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Fava greens consist of oval to lanceolate, pointed leaves, averaging 5 to 12 centimeters in length, and grow in a pinnate formation on either side of a green, square, and hollow stem. The leaves are broad, flat, and dark green to silver-grey with a smooth, velvety texture. When harvesting, the young leaves and stems are the favored portion of the plant, as the young leaves bear a tender, crisp, and slightly chewy consistency. Mature leaves will develop a tough, thick, bitter, and more fibrous texture. Fava greens have a delicate, grassy aroma and a sweet, earthy, and vegetal flavor with nutty, green, and herbaceous nuances.
Fava greens are available for a limited season in the spring.
Fava greens, botanically classified as Vicia faba, are the silver-green leaves of a bushy plant that can reach two meters in height, belonging to the Fabaceae family. The herbaceous plants are a symbol of spring and are one of the oldest cultivated crops in existence. Fava plants are mostly known for their edible beans, but the flowers and leaves are also a favored seasonal ingredient. Fava greens are traditionally harvested from the tops of the plant to capture the new growth as the younger leaves and stems have a sweeter flavor and more tender consistency. The greens are also known as Broad Bean leaves, Fava tendrils, and Fava leaves, and can be consumed fresh or lightly cooked. Chefs use Fava greens to capture the sweet, vegetal, and slightly grassy flavor similar to the beloved fava beans, but unlike the beans, the greens are easy to prepare and do not require extensive shelling, blanching, and peeling.
Fava greens are a good source of copper to maintain an optimal nervous system and folate to produce healthy red blood cells to better transport oxygen. The leaves also contain phosphorus to promote strong bones and teeth and manganese to maintain enzymes that are vital to an active metabolism.
Fava greens have an herbaceous flavor profile reminiscent of fava beans and are showcased when used fresh or lightly cooked. Young, tender leaves are best suited for fresh applications as they have a sweeter, milder flavor, and the leaves can be tossed into salads, layered onto sandwiches, or blended into a pesto. Fava greens can also be lightly heated, similar to how spinach is prepared and can be sauteed or wilted to develop a mild and delicate side dish. The cooked leaves can be incorporated into pasta, stirred into soups and stews, used as a topping over pizza, or piled on bruschetta and toast with cheeses and citrus. Fava tendrils pair well with meats such as salmon, poultry, and turkey, cheeses such as parmesan, pecorino, mozzarella, and manchego, mushrooms, peas, asparagus, citruses such as oranges, lemons, and grapefruit, nuts such as pine nuts, walnuts, and pecans, and herbs including mint, parsley, basil, thyme, and dill. The leaves should be used immediately for the best quality and flavor and will keep for 1 to 2 days when stored in a plastic bag in the refrigerator.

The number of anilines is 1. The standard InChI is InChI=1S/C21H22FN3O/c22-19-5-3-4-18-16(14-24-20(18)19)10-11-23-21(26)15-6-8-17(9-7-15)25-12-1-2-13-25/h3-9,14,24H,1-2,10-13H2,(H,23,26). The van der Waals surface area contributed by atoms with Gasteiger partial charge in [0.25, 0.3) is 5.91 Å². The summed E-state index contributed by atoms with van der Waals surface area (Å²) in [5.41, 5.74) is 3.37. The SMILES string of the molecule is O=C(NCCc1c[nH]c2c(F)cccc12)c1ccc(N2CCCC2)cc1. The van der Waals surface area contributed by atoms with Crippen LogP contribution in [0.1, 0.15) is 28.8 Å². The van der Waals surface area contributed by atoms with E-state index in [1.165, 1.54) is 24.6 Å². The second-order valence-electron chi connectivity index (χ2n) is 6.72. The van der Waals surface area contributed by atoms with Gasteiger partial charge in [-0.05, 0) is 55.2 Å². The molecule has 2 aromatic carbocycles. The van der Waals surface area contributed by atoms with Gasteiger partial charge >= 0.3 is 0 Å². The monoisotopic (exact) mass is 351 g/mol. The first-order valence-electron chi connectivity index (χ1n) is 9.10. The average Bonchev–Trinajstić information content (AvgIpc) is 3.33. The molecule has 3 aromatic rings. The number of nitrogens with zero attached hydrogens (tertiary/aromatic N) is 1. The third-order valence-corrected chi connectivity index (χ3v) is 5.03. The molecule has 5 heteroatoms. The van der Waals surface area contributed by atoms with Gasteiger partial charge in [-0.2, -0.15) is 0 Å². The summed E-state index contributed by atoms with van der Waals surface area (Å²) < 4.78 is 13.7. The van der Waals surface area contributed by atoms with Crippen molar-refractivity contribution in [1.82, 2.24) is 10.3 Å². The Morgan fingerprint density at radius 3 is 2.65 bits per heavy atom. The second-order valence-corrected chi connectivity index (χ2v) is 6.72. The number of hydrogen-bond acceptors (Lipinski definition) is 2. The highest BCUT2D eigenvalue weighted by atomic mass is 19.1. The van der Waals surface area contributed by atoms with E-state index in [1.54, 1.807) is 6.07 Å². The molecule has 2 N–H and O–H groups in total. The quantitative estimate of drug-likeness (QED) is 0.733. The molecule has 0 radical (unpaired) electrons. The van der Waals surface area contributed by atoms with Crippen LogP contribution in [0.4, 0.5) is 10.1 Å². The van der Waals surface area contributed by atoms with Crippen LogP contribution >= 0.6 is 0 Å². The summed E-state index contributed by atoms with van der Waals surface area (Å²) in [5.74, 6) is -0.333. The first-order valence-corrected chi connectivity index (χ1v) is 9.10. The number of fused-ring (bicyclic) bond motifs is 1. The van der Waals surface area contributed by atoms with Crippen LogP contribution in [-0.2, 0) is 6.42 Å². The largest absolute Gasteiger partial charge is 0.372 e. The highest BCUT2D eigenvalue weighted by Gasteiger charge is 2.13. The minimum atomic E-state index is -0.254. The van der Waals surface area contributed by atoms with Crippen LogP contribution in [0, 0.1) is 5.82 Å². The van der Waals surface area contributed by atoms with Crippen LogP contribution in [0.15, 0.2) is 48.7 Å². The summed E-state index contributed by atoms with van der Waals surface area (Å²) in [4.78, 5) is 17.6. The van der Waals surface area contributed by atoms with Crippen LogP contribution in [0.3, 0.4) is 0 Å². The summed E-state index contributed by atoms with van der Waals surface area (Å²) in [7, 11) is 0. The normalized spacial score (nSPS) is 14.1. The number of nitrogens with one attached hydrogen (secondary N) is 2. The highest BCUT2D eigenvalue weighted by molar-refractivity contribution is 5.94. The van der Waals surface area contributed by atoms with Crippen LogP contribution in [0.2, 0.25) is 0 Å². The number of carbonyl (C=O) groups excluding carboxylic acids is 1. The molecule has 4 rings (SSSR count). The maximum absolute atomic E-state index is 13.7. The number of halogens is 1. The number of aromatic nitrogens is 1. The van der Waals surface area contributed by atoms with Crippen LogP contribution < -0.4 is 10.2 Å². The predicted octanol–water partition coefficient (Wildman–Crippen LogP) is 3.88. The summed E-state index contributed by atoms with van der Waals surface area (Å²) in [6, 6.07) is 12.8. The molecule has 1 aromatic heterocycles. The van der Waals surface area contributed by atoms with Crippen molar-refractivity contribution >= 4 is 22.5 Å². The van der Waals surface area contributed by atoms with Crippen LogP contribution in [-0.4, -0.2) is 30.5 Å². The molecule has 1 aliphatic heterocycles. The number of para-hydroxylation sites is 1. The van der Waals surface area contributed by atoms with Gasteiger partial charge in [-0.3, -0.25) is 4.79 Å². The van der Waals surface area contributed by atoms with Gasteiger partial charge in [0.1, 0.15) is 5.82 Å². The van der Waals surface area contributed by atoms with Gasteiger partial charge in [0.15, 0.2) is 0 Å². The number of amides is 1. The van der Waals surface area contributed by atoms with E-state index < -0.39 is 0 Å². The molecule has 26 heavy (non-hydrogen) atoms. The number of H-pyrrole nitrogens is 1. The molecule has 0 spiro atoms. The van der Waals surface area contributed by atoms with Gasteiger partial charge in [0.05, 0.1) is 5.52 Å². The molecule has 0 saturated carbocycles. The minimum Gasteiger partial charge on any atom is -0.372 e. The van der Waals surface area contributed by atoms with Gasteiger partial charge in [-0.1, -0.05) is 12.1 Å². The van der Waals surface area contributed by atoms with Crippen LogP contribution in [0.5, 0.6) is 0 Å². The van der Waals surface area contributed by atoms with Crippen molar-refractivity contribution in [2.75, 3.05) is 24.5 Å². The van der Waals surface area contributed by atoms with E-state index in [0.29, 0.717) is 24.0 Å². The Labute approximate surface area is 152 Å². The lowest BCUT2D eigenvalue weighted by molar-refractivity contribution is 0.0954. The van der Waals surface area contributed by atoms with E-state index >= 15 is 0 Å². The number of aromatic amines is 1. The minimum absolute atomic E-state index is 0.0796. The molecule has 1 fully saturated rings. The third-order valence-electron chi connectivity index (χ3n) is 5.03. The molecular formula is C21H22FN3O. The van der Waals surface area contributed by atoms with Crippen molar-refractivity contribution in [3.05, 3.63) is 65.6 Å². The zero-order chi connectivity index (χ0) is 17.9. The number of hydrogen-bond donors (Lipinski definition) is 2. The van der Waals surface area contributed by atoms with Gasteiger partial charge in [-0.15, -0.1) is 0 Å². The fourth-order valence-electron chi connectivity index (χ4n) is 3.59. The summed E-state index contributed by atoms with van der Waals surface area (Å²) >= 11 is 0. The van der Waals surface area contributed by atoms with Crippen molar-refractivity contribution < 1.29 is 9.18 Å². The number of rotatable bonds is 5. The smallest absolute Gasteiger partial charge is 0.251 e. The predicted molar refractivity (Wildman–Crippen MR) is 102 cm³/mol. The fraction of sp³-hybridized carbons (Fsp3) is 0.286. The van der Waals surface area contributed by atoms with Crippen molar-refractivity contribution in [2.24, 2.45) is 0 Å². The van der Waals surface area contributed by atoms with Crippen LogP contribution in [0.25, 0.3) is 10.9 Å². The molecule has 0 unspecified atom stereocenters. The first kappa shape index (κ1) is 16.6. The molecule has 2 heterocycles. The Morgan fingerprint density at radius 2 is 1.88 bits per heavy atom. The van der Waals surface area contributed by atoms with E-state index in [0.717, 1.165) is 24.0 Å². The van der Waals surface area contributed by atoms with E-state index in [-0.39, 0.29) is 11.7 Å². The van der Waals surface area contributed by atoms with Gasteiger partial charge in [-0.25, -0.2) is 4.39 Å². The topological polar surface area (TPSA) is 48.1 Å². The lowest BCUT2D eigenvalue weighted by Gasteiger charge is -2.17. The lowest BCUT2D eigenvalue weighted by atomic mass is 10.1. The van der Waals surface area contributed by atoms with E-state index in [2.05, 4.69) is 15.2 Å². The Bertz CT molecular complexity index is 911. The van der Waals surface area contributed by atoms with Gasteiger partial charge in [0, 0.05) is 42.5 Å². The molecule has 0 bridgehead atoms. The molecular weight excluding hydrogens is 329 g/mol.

Fava greens have been utilized in culinary dishes throughout Southern Italy since ancient times. In Sicily, acres of fava plants are sown as cattle feed and are also used for soil improvement and culinary preparations. While the fava bean is the most used portion of the plant, the greens often accompany the beans in soups, salads, and pasta. Vignarola, a popular Italian stew, contains fava beans, peas, artichokes, and asparagus. Fava greens are also sometimes added to the soup for extra flavoring as the recipe widely varies among Italian chefs. The fava plant is also closely associated with the Festa di San Giuseppe or the Festival of St. Joseph. The annual celebration was established during the Middle Ages and is held on March 19th to commemorate when St. Joseph provided rain to save the Sicilians from a devastating drought. Legend has it that the fava plant was one of the only plants to survive the drought, and the beans have become a symbol of good fortune. Some Italians even carry a dried fava bean in their pocket or wallet as a reminder that their needs will be provided for them. During the Festival of St. Joseph, altars are adorned with flowers, fruits, and vegetables, and fava beans and greens are used to decorate the altar to serve as a visual offering. Throughout the nine days of prayer leading up to the festival day, fava beans are also given out at Catholic churches with prayer cards as a physical reminder of what St. Joseph did for the Sicilians.
The fava plant is one of the oldest cultivated crops, with archeological remains found in Israel dating back to the Neolithic period, 6800 to 6500 BCE. The plants were spread across the Eastern Mediterranean and North Africa in ancient times, and the beans became a staple crop grown for animal feed and as a source of protein for human populations. Along with the beans, Fava greens have also been utilized as a culinary ingredient, but they are often overshadowed by the famous beans. In the 18th and 19th centuries, Fava plants were introduced to the New World through Italian and Portuguese immigrants. The settling families would widely plant fava beans in their home garden, but the bean did not become widespread in culinary consumer markets in the United States until the late 20th century. Today Fava greens are cultivated in temperate regions with cool seasons and are sold fresh through local markets and specialty grocers worldwide. The greens are also grown by home gardeners and are harvested for homemade culinary preparations.
Recipes that include Fava Greens. One is easiest, three is harder.
|Wild Greens and Sardines||Yogurt Fava Bean Soup|
|Cuesa- Cultivating a Healty Food System||Fava Leaf and Green Garlic Chutney|